Population aging is already changing our lifestyles.  In the U.S. driving is down 8.9% from its peak in 2004.  As noted by the University of Michigan Transportation Institute[1], this drop in mileage began before the recession and therefore cannot be attributed only to financial pressures.  Older people drive less for many reasons including their retirement from the daily commute, their kids no longer requiring a “parent-taxi” or wishing to borrow the family car.  The increasing adoption of technologies by older adults also reduces the need to drive.  Canadians may be similar to Americans in their driving habits but there are some unique pressures for those living north of the border.

Insurance premiums keep increasing:

A 57 year old Ontario woman was surprised to receive notification of her car insurance price increases, although no claims history or other triggers for an increase had occurred[2].  Already retired, her husband is also planning to retire soon.  Consequently these increases mean:

“…she can’t afford the monthly increase.  It makes a dramatic impact”.

Unfortunately her story is likely to be replayed in many parts of the country.  According to a tweet by 680News on July 30:

“TD Bank warns of 3rd quarter loss for insurance division due to severe-weather related claims in Alberta and GTA.” 

Rising insurance premiums are likely to follow.

Price sensitivity and time availability of retirees

Retirement means an increase in cost consciousness.  Spending the retirement nest egg is difficult for most of us, even if we are receiving a pension income.  This time of life often results in a readjustment in spending priorities.  Options such as public transportation, rental cars, car sharing clubs and even cycling become appealing.  Without demanding work schedules our transportation can be a more flexible part of our lifestyles.  Even retirees with their jammed calendars find they enjoy both the journey and the destination.  Car-pooling becomes a feasible option.  Whereas those still working, especially if they are taxiing kids around, are interested primarily in the destination.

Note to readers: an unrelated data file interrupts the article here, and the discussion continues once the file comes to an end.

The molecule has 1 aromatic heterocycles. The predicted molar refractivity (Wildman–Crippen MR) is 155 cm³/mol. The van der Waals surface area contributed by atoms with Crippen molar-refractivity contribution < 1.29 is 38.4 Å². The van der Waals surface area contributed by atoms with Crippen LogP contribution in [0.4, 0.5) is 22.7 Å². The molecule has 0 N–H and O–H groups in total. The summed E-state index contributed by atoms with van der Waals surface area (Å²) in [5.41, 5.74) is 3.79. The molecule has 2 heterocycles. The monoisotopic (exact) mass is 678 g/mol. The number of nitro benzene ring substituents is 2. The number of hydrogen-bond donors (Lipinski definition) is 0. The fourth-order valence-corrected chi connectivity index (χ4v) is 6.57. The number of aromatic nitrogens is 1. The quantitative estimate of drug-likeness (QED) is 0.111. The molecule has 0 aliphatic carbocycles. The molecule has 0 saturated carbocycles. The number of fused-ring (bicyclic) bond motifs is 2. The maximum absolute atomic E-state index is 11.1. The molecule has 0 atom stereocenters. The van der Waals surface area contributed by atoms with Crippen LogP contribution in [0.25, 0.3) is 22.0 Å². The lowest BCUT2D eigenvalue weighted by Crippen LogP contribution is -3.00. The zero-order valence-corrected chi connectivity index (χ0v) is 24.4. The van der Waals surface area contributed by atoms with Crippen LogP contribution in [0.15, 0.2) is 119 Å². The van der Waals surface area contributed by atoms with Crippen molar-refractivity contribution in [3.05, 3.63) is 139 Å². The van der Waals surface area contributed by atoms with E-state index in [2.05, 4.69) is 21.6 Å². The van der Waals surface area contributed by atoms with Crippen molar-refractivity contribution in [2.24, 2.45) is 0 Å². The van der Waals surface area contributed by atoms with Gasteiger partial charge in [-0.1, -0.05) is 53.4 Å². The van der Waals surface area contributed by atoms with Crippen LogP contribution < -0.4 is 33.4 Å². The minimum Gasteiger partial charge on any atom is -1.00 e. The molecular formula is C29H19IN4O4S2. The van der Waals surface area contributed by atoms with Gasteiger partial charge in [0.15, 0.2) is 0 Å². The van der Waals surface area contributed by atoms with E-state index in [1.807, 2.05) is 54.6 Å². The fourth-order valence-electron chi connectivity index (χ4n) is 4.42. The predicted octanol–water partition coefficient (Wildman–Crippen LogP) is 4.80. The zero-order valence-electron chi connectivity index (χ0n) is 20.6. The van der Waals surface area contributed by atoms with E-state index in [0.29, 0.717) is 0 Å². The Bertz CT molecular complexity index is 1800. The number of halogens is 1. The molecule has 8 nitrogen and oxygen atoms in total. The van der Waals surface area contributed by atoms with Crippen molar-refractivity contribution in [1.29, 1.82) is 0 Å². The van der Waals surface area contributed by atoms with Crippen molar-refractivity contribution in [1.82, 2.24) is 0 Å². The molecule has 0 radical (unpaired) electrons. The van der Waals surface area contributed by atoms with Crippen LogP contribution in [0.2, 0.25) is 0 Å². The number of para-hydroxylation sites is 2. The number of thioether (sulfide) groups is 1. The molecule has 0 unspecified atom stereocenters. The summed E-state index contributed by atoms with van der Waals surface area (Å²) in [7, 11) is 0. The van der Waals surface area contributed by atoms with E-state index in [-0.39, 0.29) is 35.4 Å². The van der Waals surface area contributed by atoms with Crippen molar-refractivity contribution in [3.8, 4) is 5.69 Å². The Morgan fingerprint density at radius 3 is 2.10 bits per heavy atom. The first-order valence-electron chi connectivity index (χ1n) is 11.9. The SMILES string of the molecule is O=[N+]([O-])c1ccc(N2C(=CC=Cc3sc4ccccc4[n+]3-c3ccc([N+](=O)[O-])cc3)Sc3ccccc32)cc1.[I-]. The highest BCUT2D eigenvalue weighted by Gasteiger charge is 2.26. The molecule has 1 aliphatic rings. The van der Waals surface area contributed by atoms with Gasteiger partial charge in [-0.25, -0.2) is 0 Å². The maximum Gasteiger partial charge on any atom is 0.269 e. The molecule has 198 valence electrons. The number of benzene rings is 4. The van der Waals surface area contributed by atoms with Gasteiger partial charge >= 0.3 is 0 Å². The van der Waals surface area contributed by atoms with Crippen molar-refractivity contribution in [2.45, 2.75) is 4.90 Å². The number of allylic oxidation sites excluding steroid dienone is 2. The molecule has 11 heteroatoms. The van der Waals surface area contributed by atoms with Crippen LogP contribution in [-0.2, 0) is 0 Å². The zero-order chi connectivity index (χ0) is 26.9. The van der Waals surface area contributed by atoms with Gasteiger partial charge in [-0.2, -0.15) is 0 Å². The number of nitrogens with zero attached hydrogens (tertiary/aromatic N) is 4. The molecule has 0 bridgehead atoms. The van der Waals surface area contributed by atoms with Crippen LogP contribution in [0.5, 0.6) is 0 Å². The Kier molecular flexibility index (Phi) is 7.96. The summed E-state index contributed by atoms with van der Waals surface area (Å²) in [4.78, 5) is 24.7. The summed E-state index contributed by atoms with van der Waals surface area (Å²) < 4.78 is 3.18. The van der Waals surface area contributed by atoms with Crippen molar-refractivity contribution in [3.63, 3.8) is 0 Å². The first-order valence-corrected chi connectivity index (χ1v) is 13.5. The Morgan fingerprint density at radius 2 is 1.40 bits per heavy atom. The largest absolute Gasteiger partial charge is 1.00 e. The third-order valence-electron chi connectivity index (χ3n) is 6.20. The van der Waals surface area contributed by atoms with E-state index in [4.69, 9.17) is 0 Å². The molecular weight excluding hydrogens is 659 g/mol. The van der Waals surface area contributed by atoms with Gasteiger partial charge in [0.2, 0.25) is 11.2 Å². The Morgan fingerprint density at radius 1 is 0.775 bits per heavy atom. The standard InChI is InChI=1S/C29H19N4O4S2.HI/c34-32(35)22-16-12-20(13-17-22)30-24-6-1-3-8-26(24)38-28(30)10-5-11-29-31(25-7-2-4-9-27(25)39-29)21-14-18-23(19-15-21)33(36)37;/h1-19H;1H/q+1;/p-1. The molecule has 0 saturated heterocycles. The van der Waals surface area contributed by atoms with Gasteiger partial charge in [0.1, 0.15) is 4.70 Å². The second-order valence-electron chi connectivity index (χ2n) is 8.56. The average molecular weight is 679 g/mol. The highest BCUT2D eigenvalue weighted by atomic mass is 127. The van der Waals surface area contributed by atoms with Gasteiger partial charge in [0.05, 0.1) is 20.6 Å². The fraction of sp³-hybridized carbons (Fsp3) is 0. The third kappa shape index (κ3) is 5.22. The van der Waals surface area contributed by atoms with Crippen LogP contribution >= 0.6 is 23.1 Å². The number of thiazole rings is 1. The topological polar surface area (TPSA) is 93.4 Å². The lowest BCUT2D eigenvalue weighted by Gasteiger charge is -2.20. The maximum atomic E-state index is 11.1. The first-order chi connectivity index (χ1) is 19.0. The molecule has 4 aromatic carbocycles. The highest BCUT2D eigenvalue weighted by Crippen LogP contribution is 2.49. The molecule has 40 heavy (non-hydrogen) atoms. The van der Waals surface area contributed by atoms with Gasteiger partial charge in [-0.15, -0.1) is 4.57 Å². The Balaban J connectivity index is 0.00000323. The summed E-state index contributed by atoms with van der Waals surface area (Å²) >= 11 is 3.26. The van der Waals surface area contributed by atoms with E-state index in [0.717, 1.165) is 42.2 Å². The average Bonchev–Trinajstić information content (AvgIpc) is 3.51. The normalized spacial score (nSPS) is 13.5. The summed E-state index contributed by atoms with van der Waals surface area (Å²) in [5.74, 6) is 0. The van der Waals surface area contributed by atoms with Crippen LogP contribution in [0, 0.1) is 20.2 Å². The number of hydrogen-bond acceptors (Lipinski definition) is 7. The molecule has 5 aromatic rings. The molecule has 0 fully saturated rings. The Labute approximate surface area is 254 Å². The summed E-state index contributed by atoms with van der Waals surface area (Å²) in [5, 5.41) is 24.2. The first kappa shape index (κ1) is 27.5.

Personal debt levels keep increasing

Negative reactions to insurance premium increases may be happening around the country.  Considering the record high debt loads of Canadians (with a debt to income ratio well beyond 160%) there is little room for added expenses.  The car loan is becoming an acute stressor on the household balance sheet.  Canadians are now able to finance a car for a maximum term of 8 years (96 months).  According to JD Power and Associates, many Canadians are taking advantage of this longer financing term:

“…today 58% of Canadian vehicle purchasers borrow with payment terms extending 72 months or more, compared to just 14% in 2007.”

Increasingly Canadian car ‘owners’ find themselves in a negative equity position.  Cars are traded for newer models, with trade-ins that are often worth less than their outstanding loan amount.  This is unsustainable[3] with the potential for financially burdened households to abandon car ownership altogether in order to get their personal balance sheets back into shape.

Going carless is only the tip of the iceberg

Motivations to reduce expenses will mean a change in other lifestyle areas including housing.  No longer tied down to their work location retirees can choose a community that offers affordable housing, suitable amenities and public transportation.  Technologies make it possible to remain in touch with family and friends regardless of distance.  Even health care is increasingly provided remotely at home[4].  Undoubtedly these financial pressures from private car ownership will drive a change in many areas of our retirement lifestyles – pun intended.